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Markets Have Regained Strength on Fed Decision, but Is the Breakout Confirmed?


When a breakout of this nature occurs, there are additional mechanisms that have to come to fruition to ensure the move is not only fruitful, but also substantiated.

The capitalistic system is the oldest system in the world, and any system that has weathered the gales and chances of thousands of years must have something in it that is sound and true. We believe in the right of man to himself, to his own property, to his own destiny, and we believe the government exists as the umpire in the game, not to come down and take the bat, but to see that the other fellows play the game according to the principles of fairness and justice.
-- Nicholas Longworth

Over the last week the global equity markets continued their bullish action as the tape persistently rolled higher. Fed Chair Ben Bernanke helped bolster the move with unprecedented action to not only continue Twist, but to begin purchasing mortgage backed securities in an effort to help swab up toxic debt which may be remaining, in turn providing further liquidity. But let's not forget that quantitative easing is meant to do one thing and one thing only: increase consumer confidence, and thereby business, in order for the economy to hit critical mass and become self-sustaining.

With global economic leaders easing policy in unison, the markets have regained strength and, in terms of the US equity markets, have finally pushed above the peak just before the Lehman collapse in 2008 (1,440). The next stop for the broader market (S&P 500 Index (SPX)), technically speaking, will most likely be the 5- and 12-year highs (10/2007 & 3/2000) around 1,550.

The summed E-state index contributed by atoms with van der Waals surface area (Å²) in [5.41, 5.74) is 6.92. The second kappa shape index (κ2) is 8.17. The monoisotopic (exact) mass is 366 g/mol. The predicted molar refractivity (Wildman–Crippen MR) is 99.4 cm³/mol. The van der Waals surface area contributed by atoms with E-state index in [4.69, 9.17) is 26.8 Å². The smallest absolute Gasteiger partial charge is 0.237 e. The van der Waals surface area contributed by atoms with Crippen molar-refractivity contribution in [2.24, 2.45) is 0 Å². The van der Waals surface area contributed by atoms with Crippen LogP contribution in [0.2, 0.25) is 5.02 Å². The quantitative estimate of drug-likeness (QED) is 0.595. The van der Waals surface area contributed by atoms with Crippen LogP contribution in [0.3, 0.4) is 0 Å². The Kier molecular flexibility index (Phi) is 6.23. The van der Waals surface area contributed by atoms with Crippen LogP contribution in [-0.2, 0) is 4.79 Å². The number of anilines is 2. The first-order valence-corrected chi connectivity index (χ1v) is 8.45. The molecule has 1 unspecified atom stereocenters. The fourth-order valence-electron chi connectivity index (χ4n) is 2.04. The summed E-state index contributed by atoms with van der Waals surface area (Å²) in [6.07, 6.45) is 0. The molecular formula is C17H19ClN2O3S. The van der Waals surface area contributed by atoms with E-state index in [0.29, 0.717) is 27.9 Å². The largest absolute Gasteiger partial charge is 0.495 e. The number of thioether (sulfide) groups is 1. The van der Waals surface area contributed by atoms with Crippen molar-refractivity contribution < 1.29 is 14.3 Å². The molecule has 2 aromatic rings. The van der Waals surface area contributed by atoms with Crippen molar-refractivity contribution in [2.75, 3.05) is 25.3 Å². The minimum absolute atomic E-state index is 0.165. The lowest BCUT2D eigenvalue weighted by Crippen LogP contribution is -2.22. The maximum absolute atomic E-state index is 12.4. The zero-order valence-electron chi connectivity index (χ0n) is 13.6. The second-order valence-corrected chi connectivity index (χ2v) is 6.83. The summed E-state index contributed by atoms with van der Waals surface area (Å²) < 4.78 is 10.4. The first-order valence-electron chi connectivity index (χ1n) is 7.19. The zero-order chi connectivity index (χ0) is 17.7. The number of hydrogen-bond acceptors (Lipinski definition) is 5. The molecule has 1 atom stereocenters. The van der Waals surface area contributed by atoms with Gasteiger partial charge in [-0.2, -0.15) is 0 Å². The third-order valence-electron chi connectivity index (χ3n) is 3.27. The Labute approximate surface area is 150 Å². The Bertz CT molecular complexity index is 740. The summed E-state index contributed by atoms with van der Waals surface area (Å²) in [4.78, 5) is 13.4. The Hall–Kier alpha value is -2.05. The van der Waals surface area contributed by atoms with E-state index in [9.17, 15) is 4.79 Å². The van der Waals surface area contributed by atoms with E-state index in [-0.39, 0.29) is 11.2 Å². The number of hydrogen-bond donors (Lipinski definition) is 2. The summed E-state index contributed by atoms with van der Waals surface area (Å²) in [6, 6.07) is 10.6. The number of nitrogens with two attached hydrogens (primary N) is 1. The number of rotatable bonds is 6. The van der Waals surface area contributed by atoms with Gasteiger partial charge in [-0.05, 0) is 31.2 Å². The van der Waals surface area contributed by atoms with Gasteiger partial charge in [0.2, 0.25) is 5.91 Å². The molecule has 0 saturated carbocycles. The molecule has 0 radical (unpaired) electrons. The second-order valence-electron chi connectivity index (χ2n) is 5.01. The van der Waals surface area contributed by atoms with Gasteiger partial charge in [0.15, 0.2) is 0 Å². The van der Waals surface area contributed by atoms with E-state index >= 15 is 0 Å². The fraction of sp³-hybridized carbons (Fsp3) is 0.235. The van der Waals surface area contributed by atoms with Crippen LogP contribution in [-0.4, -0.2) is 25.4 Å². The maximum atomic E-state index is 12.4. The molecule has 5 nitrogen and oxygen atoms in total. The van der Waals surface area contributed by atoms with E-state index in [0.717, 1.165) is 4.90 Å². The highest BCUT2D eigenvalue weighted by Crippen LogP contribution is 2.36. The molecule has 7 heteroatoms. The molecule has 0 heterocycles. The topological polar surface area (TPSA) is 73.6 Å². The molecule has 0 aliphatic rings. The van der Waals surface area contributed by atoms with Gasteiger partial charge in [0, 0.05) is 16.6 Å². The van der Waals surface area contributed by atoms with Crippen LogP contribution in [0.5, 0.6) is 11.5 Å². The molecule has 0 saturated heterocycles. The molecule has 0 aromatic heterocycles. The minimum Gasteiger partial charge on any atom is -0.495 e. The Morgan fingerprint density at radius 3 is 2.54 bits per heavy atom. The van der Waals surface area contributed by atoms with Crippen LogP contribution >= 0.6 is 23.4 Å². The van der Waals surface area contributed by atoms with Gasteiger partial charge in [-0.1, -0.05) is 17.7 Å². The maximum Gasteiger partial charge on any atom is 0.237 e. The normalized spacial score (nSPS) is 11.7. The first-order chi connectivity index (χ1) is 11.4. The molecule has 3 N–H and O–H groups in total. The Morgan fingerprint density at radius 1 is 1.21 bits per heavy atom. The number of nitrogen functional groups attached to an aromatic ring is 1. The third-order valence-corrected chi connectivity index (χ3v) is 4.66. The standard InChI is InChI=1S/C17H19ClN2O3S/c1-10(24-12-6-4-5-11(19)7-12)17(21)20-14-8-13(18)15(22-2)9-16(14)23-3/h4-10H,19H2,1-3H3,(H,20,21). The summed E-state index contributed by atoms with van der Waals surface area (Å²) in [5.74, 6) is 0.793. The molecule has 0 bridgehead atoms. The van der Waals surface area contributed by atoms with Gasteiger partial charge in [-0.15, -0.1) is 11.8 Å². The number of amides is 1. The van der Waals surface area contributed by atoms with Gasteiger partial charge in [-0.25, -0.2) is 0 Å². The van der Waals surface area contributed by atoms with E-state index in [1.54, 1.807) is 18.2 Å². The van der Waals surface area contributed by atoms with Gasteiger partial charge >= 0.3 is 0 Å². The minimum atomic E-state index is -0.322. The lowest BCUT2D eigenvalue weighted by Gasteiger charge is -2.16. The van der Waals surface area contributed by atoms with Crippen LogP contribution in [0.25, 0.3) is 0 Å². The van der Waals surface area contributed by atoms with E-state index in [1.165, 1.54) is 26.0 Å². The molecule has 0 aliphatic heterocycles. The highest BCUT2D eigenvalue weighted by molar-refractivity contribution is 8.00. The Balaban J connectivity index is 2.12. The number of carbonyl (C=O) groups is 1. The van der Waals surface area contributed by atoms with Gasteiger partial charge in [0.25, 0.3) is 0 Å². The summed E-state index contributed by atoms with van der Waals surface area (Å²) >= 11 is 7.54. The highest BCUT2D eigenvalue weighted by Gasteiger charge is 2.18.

When a breakout of this nature occurs, there are additional mechanisms that have to come to fruition to ensure the move is not only fruitful, but confirmed (or better said, substantiated). In analyzing the cyclical trend (1- to 5-year) the additional facets begin with ascertaining the broader scope. In our firm's past articles we've discussed underlying strength beginning with our three favorite secondary indices: the PHLX Semiconductor Index (^SOX), the KBW Bank Index (^BKX), and the Dow Jones Transportation Average (^DJT).

With the Fed's latest move it is obvious that the banks were first to initiate their advance higher and begin to overcome the latest resistance. The SOX, yet to break above its short-term resistance, is looking extremely attractive if it can continue higher for a few more days. With this said, it comes down to evaluating the transports. In doing so we lean on Dow Theory because it is here where investors, if confident in economic expansion, believe in the growth of inventories and therefore the delivery of such. Hence, one confirmation comes in the form of shipping orders. Technically this index has only shown moments of strength over the last year. If the index can break through the downward trend in place since July of last year, again on a sustainable basis, we believe this will be the first sign of confidence into the latest broader index advance.

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No positions in stocks mentioned.

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